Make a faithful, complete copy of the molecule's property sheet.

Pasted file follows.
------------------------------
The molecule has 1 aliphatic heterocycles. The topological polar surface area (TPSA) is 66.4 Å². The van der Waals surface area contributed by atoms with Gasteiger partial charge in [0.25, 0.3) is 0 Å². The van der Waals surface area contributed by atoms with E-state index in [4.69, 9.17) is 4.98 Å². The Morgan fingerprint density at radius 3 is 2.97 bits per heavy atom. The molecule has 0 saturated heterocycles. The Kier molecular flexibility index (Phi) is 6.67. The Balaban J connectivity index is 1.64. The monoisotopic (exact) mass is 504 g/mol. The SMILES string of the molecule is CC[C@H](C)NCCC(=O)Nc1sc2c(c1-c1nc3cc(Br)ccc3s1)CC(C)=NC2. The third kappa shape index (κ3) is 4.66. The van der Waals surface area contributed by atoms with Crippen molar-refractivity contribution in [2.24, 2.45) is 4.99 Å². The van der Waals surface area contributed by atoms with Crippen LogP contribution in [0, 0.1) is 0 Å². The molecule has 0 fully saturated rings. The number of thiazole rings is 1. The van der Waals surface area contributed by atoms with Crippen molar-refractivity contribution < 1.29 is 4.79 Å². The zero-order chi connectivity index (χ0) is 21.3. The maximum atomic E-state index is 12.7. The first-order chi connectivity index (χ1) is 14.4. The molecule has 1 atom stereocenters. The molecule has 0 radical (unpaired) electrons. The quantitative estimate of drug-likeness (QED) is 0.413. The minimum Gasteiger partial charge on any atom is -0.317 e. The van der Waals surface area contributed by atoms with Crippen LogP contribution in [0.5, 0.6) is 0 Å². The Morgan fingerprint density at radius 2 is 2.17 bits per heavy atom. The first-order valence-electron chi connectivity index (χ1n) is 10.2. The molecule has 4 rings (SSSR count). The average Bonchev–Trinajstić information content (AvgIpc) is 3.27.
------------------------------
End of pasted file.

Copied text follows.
The molecule has 1 aliphatic heterocycles. The topological polar surface area (TPSA) is 66.4 Å². The van der Waals surface area contributed by atoms with Gasteiger partial charge in [0.25, 0.3) is 0 Å². The van der Waals surface area contributed by atoms with E-state index in [4.69, 9.17) is 4.98 Å². The Morgan fingerprint density at radius 3 is 2.97 bits per heavy atom. The molecule has 0 saturated heterocycles. The Kier molecular flexibility index (Phi) is 6.67. The Balaban J connectivity index is 1.64. The monoisotopic (exact) mass is 504 g/mol. The SMILES string of the molecule is CC[C@H](C)NCCC(=O)Nc1sc2c(c1-c1nc3cc(Br)ccc3s1)CC(C)=NC2. The third kappa shape index (κ3) is 4.66. The van der Waals surface area contributed by atoms with Crippen molar-refractivity contribution in [2.24, 2.45) is 4.99 Å². The van der Waals surface area contributed by atoms with Crippen LogP contribution in [0, 0.1) is 0 Å². The molecule has 0 fully saturated rings. The number of thiazole rings is 1. The van der Waals surface area contributed by atoms with Crippen molar-refractivity contribution < 1.29 is 4.79 Å². The zero-order chi connectivity index (χ0) is 21.3. The maximum atomic E-state index is 12.7. The first-order chi connectivity index (χ1) is 14.4. The molecule has 1 atom stereocenters. The molecule has 0 radical (unpaired) electrons. The quantitative estimate of drug-likeness (QED) is 0.413. The minimum Gasteiger partial charge on any atom is -0.317 e. The van der Waals surface area contributed by atoms with Crippen LogP contribution in [0.5, 0.6) is 0 Å². The Morgan fingerprint density at radius 2 is 2.17 bits per heavy atom. The first-order valence-electron chi connectivity index (χ1n) is 10.2. The molecule has 4 rings (SSSR count). The average Bonchev–Trinajstić information content (AvgIpc) is 3.27.